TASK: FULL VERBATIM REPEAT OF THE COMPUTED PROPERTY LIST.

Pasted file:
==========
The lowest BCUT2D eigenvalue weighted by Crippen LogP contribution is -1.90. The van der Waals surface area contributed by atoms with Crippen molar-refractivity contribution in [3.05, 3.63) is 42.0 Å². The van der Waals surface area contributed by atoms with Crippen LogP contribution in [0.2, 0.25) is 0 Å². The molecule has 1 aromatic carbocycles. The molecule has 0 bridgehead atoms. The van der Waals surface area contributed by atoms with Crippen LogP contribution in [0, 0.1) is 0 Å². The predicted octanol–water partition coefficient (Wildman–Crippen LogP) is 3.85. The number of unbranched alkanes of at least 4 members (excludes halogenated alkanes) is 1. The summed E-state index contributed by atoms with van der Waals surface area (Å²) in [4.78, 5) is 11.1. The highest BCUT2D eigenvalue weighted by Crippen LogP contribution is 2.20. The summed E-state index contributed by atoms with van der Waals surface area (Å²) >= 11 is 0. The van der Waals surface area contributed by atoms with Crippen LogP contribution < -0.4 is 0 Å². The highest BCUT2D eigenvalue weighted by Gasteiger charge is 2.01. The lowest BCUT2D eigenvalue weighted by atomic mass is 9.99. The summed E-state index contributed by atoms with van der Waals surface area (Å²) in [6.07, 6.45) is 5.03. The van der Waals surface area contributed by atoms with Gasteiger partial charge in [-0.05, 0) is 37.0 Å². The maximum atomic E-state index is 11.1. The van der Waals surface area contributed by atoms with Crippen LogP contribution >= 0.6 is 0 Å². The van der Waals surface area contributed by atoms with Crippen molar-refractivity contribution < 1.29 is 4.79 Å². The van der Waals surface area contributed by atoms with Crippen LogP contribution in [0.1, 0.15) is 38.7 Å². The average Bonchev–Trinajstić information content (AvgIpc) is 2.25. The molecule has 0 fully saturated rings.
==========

The lowest BCUT2D eigenvalue weighted by Crippen LogP contribution is -1.90. The van der Waals surface area contributed by atoms with Crippen molar-refractivity contribution in [3.05, 3.63) is 42.0 Å². The van der Waals surface area contributed by atoms with Crippen LogP contribution in [0.2, 0.25) is 0 Å². The molecule has 1 aromatic carbocycles. The molecule has 0 bridgehead atoms. The van der Waals surface area contributed by atoms with Crippen LogP contribution in [0, 0.1) is 0 Å². The predicted octanol–water partition coefficient (Wildman–Crippen LogP) is 3.85. The number of unbranched alkanes of at least 4 members (excludes halogenated alkanes) is 1. The summed E-state index contributed by atoms with van der Waals surface area (Å²) in [4.78, 5) is 11.1. The highest BCUT2D eigenvalue weighted by Crippen LogP contribution is 2.20. The summed E-state index contributed by atoms with van der Waals surface area (Å²) >= 11 is 0. The van der Waals surface area contributed by atoms with Crippen LogP contribution < -0.4 is 0 Å². The highest BCUT2D eigenvalue weighted by Gasteiger charge is 2.01. The lowest BCUT2D eigenvalue weighted by atomic mass is 9.99. The summed E-state index contributed by atoms with van der Waals surface area (Å²) in [6.07, 6.45) is 5.03. The van der Waals surface area contributed by atoms with Gasteiger partial charge in [-0.05, 0) is 37.0 Å². The maximum atomic E-state index is 11.1. The van der Waals surface area contributed by atoms with Crippen LogP contribution >= 0.6 is 0 Å². The van der Waals surface area contributed by atoms with Crippen molar-refractivity contribution < 1.29 is 4.79 Å². The van der Waals surface area contributed by atoms with Crippen LogP contribution in [0.1, 0.15) is 38.7 Å². The average Bonchev–Trinajstić information content (AvgIpc) is 2.25. The molecule has 0 fully saturated rings.